But at the time that the flouting of these regulations were taking place not so long ago, this was not yet the case. And indoor locations such as schools and synagogues for sure require the most stringent regulations, since one is most likely to get infected indoors in groups and unmasked.

  9. 1) I read it, and it is still unmistakably irresponsible. Are you suggesting that this private network (admirable as it is) is extensive enough to service all the ill haredim? If so, why are people reporting that the largest subgroup in Israeli hospitals is haredim? And do you suggest that Bnei Brak et al are hermetically sealed off from the rest of the country, and that super-spreader events don’t jump geographical distance and infect other parts of the country? That will be a first. And go tell it to the Pittsburger Rosh Yeshiva who said that the Rebbe didn’t die, but was murdered by “bnei avla.”
    2) It is not hard at all. The Torah expects us to be exemplars of the best, not relying on whataboutisms.
    3) I’ll continue to go with people like R Asher Weiss, shlit”a, who show responsibility, leadership – and still take the parable of the fox and the fish quite seriously

  10. Steven Brizel says:

    When you read any or all of the Piskei Halacha on the virus by RHS and others by R M Willig, as well as by R Asher Weiss, there is always a strong consideration of
    1)the factors of Chillul Hashem,
    2) the severity of the pandemic,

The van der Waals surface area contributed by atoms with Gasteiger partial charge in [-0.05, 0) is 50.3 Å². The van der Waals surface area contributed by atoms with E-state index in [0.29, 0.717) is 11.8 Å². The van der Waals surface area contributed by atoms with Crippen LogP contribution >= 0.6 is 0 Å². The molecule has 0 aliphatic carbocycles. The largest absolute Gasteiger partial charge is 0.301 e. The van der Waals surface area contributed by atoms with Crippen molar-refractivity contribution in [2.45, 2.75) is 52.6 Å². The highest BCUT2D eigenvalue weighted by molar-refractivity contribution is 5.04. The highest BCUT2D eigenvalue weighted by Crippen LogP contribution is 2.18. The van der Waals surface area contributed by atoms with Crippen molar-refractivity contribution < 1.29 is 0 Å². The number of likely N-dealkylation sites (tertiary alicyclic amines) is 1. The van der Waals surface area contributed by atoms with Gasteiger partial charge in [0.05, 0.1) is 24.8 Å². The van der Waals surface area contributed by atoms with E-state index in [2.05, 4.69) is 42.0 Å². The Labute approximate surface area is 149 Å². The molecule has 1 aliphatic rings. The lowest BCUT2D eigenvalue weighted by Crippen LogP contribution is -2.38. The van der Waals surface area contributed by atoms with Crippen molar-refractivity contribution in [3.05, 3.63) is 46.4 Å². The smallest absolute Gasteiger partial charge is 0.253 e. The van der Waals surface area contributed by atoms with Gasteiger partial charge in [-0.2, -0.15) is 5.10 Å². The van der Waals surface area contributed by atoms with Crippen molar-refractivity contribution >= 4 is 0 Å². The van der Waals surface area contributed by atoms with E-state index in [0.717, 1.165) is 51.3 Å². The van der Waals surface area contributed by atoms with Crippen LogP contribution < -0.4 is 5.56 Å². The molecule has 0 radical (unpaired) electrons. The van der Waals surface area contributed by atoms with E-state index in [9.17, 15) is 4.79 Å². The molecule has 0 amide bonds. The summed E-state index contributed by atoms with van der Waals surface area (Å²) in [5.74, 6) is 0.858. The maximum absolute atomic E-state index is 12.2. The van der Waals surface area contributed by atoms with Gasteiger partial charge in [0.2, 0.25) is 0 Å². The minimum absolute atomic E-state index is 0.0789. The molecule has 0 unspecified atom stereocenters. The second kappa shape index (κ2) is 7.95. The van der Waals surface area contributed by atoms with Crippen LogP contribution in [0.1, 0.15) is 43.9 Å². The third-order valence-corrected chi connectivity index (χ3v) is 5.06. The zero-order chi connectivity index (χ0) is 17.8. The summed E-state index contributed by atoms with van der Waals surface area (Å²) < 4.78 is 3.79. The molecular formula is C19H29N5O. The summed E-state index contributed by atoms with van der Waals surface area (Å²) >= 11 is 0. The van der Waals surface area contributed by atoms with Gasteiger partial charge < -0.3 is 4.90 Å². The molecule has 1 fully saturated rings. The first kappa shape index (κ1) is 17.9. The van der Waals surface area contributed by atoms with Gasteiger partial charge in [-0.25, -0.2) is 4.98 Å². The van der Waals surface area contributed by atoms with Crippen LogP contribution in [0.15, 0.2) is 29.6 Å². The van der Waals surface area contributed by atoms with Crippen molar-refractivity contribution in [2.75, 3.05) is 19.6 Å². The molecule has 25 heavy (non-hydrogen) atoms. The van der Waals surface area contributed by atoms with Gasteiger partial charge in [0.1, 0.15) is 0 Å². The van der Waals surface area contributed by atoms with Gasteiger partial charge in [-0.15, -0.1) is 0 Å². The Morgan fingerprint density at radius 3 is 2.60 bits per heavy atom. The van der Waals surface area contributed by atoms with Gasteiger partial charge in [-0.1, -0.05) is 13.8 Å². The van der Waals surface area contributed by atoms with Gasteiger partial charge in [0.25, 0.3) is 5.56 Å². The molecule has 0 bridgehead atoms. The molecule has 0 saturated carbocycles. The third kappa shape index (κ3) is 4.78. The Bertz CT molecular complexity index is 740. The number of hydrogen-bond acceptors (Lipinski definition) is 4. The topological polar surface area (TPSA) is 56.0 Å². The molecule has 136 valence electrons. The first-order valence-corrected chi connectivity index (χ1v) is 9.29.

3) the negative effect of our communities carrying on as if we are somehow oblivious to the Pandemic ( Aivah) (which the countless obligatory notices all spring demonstrated that we were struck very severely by the Pandemic),,
    4) an awareness of the Mesorah of Brisk and the Piskei Halacha of such Gdolei Acharonim as R Akiva Eiger ZL in Inyannei Pikuach Nefesh, ,
    5) a complete appreciation of the fact that we live in a Malchus Shel Chesed where Dina DeMalchusa Dina has real life applications
    with a realization that our lives require healthy dosages of Hishtadlus and bitachon while preserving Shemiras HaMitzvos even if that means some minhagim have to be put on the individual and communal back burner until it is safer.
    If someone can give Mareh Mkomos to other Poskim in NA who have written Piskei Halacha with an awareness of these issues, as opposed to writing purely and simply without consideration of the above in an almost oblivious context that demonstrates the familiar statement of Ikar Chaser Min HaSefer and which fail to consider such factors as Chillul HaShem, Aivah, etc, I am sure that all of us would endeavor to read the same.